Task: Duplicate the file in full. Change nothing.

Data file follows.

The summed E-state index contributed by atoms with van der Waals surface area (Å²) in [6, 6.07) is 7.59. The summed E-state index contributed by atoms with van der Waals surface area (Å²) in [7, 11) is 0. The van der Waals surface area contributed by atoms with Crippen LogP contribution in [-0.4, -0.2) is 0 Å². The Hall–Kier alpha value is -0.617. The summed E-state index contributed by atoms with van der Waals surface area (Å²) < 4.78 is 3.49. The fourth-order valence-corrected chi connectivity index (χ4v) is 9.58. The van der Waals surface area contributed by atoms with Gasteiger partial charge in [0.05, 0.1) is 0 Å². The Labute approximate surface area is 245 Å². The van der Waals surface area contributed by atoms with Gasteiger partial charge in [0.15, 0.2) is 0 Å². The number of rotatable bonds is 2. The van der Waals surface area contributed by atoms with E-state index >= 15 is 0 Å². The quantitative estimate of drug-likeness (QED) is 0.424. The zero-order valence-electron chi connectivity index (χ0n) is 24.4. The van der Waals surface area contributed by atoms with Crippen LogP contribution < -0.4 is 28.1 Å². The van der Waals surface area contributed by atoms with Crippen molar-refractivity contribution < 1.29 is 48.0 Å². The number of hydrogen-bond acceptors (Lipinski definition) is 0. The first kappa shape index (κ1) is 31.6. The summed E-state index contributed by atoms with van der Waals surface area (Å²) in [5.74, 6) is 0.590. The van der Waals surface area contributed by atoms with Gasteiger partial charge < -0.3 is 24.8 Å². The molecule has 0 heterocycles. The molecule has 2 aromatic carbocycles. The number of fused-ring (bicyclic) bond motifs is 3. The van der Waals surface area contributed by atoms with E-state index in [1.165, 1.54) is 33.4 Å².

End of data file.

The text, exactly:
The summed E-state index contributed by atoms with van der Waals surface area (Å²) in [6, 6.07) is 7.59. The summed E-state index contributed by atoms with van der Waals surface area (Å²) in [7, 11) is 0. The van der Waals surface area contributed by atoms with Crippen LogP contribution in [-0.4, -0.2) is 0 Å². The Hall–Kier alpha value is -0.617. The summed E-state index contributed by atoms with van der Waals surface area (Å²) < 4.78 is 3.49. The fourth-order valence-corrected chi connectivity index (χ4v) is 9.58. The van der Waals surface area contributed by atoms with Gasteiger partial charge in [0.05, 0.1) is 0 Å². The Labute approximate surface area is 245 Å². The van der Waals surface area contributed by atoms with Gasteiger partial charge in [0.15, 0.2) is 0 Å². The number of rotatable bonds is 2. The van der Waals surface area contributed by atoms with E-state index >= 15 is 0 Å². The quantitative estimate of drug-likeness (QED) is 0.424. The zero-order valence-electron chi connectivity index (χ0n) is 24.4. The van der Waals surface area contributed by atoms with Crippen LogP contribution < -0.4 is 28.1 Å². The van der Waals surface area contributed by atoms with Crippen molar-refractivity contribution < 1.29 is 48.0 Å². The number of hydrogen-bond acceptors (Lipinski definition) is 0. The first kappa shape index (κ1) is 31.6. The summed E-state index contributed by atoms with van der Waals surface area (Å²) in [5.74, 6) is 0.590. The van der Waals surface area contributed by atoms with Gasteiger partial charge < -0.3 is 24.8 Å². The molecule has 0 heterocycles. The molecule has 2 aromatic carbocycles. The number of fused-ring (bicyclic) bond motifs is 3. The van der Waals surface area contributed by atoms with E-state index in [1.165, 1.54) is 33.4 Å².